Methods

MRgFUS thalamotomy was performed in a porcine model (n=2) under MR thermometry guidance. In one lesion in one animal, image collection began approximately 40 minutes after a low peak temperature sonication Tpeak = 52°C in the thalamus. In a second animal, two high peak temperature lesions Tpeak = 60°C were created in the thalamus, and image collection began immediately. In all cases, double-echo in steady-state (DESS) and fast spin echo (FSE) T2-weighted imaging acquisitions were interleaved. The parameters for both sequences are summarized in Table 3. Contrast to surrounding tissue was computed for all time points using regions of interest determined after lesion detection.

Results

Example images demonstrating the lesion on DESS and on FSE after the lower peak temperature sonication are shown in Fig. 48. The lesion demonstrates higher conspicuity in DESS than FSE.

In the quantitative analysis, in all three lesions, DESS provided superior contrast to T2-weighted FSE images at the early time points (Fig. 49), which equilibrated at the later time points. This is presumably due to the mixed diffusion and T2 contrast for the steady state sequence. As edema increases, the steady state sequence loses its advantage over T2-weighted FSE.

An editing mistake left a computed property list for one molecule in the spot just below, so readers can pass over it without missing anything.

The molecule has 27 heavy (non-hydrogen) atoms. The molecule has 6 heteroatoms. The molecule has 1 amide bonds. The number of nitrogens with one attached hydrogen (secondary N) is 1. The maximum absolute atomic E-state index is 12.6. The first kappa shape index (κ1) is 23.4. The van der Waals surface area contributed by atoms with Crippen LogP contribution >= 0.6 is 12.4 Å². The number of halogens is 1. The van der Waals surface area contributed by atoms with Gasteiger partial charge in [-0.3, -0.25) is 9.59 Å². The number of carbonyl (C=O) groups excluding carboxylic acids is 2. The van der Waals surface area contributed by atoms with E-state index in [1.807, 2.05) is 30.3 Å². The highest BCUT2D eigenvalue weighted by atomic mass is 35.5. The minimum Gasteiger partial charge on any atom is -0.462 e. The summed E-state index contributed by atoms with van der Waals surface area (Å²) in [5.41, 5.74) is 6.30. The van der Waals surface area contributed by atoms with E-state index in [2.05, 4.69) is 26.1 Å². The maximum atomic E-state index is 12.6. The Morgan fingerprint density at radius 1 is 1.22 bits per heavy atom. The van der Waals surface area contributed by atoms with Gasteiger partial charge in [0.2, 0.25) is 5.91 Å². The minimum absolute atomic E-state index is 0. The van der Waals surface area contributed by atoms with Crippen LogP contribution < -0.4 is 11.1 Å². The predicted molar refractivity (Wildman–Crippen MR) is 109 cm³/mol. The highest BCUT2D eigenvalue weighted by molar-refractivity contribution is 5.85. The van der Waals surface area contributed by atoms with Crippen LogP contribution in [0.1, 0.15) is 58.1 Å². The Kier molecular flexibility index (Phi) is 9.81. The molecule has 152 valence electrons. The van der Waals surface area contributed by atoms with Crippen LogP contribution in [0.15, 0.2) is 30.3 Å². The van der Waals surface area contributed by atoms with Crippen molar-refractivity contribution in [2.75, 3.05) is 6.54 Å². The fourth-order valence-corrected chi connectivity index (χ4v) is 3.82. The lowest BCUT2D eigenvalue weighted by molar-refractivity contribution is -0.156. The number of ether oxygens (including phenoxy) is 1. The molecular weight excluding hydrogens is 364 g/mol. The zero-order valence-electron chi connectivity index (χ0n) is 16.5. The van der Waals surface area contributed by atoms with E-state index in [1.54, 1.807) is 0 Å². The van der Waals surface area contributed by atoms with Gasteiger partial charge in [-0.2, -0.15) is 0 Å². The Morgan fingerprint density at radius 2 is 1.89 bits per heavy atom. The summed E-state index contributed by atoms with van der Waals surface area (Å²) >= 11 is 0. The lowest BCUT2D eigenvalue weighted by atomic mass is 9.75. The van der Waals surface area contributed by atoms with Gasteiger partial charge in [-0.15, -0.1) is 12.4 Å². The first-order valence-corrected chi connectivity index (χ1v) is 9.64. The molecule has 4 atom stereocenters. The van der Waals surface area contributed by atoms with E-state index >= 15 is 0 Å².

Higher peak temperature lesions demonstrate a faster time-course than the lower peak temperature lesion, seen in Fig. 49. In fact, both high temperature sonication lesions were conspicuous within minutes on the DESS sequence.

Conclusions

DESS provides a higher contrast between the lesion and the surrounding healthy tissue early after treatment is completed. This will allow for an earlier treatment evaluation while the patient is still in the brain transducer. Future work will include an in-depth simulation analysis on how both the diffusion weighting and T2-weighting contribute to the lesion detection time-course in FSE and DESS.

Acknowledgements

PO1 CA159992, RO1 CA111981, FUS Foundation, UVA-Coulter Translational Research Partnership.

References

[1] Jacobs MA, et al. JMRI 2009; 29:649–656.

[2] MacDannold N, et al. Radiology 2006;240:263–272.

[3] Wintermark M, et al. AJNR 2014;35:891–896.

[4] Chen J, et al. MRM 2008;59:1365–72.

[5] Plata J, et al. 2015. Med Phys 2015:09:5130.

[6] Chen L, et al. JMRI 1999;10:146153.

[7] Plata J, et al. 2015. ISMRM:1652.
Table 3 (abstract O42).

Imaging Parameters

Pulse Sequence

Readout

Flip (°)

TE (ms)

TR (ms)

Miscellaneous

FSE

3D

90

76

2500

ETL=100

DESS

3D

15

4.5/37

20.8

Spoiler=10cyc/voxel

FSE Fast Spin Echo, DESS Double Echo Steady State, TE Echo Time, TR Reception Time, ETL Echo Train Length

Fig. 48 (abstract O42).

Lesion Detection Using Fast spin echo (FSE) and Double Echo Steady State (DESS) images. Lesion is not visible with FSE until 60 min while the lesion is detected using DESS at 46min

Fig. 49 (abstract O42).